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Chinchankar, N.1; Milnes, R.2; Lo, T.Y.M.1

Pediatric Critical Care Medicine: May 2014 - Volume 15 - Issue 4_suppl - p 149
doi: 10.1097/01.pcc.0000449385.49074.b2
Abstracts of the 7th World Congress on Pediatric Critical Care

1Paediatric Intensive Care Medicine, Royal Hospital for Sick Children, Edinburgh, United Kingdom 2Child Life and Health, University of Edinburgh, Edinburgh, United Kingdom

Background and aims: Ventilator associated pneumonia (VAP) is a serious hospital acquired infection that prolongs intensive care unit (ICU) stay and increases mortality in adults. VAP is common affecting upto 50% of adult ventilated patients but the lack of unified paediatric definition of VAP, it is difficult to estimate its impact in paediatric practice.

Aims: Our study aims to define a clinically useful definition of VAP using information from the existing literature; then employ this definition to a cohort of paediatric intensive care patients to determine the incidence of paediatric VAP and its relationship to outcome.

Methods: A clinically useful definition of paediatric VAP was defined using a literature search of the existing definitions of VAP in both adults and children. Then through a retrospective case note review and applying this pre-defined definition, the incidence of paediatric VAP in a single PICU within Scotland was determined. IRB waived the need for informed consent.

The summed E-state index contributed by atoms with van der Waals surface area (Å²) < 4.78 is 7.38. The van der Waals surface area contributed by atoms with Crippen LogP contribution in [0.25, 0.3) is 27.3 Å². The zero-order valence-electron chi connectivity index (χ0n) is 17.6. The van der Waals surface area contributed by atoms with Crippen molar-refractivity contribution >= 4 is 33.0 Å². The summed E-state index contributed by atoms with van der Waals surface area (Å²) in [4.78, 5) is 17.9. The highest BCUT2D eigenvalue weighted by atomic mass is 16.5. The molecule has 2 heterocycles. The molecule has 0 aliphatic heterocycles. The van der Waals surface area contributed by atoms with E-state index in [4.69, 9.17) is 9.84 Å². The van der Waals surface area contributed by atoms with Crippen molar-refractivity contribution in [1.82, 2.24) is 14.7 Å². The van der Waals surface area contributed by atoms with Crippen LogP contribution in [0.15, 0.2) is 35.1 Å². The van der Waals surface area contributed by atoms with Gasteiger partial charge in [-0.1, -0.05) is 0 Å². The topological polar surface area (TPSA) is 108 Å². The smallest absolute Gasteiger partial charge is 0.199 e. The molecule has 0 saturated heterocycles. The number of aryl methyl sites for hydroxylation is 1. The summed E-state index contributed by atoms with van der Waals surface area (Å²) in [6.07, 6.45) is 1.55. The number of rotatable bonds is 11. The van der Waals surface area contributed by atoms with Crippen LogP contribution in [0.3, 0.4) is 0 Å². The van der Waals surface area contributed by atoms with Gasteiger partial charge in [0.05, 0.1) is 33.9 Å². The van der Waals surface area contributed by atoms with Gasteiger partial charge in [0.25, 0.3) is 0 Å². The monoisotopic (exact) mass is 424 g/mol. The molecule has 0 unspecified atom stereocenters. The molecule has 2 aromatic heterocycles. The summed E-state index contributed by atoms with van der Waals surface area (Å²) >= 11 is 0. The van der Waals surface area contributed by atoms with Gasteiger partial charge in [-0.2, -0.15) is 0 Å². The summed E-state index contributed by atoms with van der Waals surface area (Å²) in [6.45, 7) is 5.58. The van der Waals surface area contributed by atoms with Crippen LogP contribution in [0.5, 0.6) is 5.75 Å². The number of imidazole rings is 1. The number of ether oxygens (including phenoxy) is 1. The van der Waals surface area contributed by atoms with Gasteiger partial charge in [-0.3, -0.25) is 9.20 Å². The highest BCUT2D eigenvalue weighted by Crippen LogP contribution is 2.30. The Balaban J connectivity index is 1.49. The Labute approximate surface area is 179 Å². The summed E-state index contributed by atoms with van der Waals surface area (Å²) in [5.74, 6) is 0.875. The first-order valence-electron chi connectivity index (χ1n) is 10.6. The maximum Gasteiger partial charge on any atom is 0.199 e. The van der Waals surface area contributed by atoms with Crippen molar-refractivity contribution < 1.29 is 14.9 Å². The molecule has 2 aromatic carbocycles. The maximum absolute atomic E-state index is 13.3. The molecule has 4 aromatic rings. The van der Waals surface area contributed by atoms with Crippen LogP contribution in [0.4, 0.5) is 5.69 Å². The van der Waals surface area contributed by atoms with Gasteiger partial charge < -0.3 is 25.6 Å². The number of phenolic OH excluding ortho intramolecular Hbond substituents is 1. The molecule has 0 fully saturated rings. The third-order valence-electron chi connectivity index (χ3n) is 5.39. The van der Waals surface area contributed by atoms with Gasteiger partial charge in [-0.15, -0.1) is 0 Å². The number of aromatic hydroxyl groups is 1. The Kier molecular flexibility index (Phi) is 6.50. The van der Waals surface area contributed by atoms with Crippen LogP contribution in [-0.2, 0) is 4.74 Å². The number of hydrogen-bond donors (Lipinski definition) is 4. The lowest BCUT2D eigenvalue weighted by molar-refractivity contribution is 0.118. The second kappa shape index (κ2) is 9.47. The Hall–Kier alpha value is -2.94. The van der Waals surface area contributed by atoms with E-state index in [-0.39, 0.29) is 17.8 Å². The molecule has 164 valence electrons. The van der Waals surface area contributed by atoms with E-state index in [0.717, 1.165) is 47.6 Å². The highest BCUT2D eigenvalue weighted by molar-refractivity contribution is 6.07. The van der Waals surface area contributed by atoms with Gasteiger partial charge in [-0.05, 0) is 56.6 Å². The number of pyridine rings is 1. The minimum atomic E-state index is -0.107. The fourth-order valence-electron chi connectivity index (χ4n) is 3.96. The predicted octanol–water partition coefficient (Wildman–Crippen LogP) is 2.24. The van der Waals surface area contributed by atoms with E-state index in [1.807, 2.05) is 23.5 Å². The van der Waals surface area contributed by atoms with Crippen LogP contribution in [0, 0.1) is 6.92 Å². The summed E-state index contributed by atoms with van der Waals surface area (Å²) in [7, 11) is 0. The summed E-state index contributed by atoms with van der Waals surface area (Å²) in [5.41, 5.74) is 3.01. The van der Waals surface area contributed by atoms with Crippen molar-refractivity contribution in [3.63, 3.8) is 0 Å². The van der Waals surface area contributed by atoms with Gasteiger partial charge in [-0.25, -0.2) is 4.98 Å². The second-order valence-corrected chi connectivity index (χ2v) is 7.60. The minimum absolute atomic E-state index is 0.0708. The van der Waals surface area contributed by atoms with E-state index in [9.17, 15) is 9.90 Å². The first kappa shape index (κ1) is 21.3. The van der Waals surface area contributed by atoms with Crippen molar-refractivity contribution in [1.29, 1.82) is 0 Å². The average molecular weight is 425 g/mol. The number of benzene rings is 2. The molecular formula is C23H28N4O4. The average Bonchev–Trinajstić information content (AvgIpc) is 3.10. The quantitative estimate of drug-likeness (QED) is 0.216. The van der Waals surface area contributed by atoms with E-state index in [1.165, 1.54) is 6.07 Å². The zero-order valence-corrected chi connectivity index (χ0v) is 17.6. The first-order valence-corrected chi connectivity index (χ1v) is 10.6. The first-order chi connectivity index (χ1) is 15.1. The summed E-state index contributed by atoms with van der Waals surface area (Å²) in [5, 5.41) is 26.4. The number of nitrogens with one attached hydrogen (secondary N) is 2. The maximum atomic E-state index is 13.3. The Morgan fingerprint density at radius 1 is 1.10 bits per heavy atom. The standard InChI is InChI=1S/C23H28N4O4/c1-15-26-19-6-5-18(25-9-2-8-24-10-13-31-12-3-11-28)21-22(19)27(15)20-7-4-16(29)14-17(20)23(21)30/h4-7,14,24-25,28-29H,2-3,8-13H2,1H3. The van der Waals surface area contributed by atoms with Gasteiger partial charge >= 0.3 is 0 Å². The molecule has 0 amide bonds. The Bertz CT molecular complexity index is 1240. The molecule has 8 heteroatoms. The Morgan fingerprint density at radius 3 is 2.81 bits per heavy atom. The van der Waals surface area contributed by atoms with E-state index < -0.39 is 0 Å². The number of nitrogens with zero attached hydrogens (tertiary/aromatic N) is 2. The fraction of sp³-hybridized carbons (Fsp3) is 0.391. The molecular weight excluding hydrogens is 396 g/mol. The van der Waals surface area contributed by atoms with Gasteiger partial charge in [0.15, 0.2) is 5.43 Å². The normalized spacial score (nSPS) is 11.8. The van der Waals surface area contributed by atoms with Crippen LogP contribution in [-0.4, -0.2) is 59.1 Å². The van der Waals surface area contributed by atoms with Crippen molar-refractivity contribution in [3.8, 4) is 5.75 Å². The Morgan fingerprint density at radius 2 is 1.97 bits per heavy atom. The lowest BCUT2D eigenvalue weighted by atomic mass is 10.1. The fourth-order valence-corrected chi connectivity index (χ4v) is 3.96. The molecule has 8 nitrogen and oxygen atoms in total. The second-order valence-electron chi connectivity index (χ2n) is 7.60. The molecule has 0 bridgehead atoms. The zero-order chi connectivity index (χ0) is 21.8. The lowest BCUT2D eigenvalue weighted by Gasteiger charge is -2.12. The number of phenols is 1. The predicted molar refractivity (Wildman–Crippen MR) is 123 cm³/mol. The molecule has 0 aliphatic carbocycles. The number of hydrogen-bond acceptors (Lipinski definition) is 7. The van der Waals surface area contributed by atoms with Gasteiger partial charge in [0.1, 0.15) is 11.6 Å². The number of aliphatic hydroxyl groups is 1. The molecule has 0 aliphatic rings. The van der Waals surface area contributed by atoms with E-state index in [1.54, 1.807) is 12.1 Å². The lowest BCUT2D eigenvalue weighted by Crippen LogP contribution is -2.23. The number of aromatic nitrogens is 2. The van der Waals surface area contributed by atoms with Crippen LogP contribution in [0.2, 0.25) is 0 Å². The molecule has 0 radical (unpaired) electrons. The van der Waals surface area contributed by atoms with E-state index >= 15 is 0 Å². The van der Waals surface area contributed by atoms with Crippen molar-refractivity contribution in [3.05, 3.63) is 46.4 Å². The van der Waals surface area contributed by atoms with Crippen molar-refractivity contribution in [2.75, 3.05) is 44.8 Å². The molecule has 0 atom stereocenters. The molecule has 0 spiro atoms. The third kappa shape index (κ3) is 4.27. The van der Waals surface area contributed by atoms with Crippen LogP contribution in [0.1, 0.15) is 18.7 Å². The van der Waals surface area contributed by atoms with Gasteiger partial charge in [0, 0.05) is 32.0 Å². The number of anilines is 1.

Results: 51 of the 202 ventilated paediatric patients (April 2012 - March 2013) had VAP giving a rate of 25.2%. VAP was associated with a significantly longer duration of ventilation (p < 0.01), a delayed PICU discharge (p < 0.01), but no impact on mortality (p = NS). Our clinical definition had a sensitivity and specificity of 78.4% and 100% respectively for diagnosing VAP.

Conclusions: VAP affects 25.2% of ventilated paediatric patients and delays PICU discharge. Further investigations into the prevention of this common hospital acquired infection are warranted.

©2014The Society of Critical Care Medicine and the World Federation of Pediatric Intensive and Critical Care Societies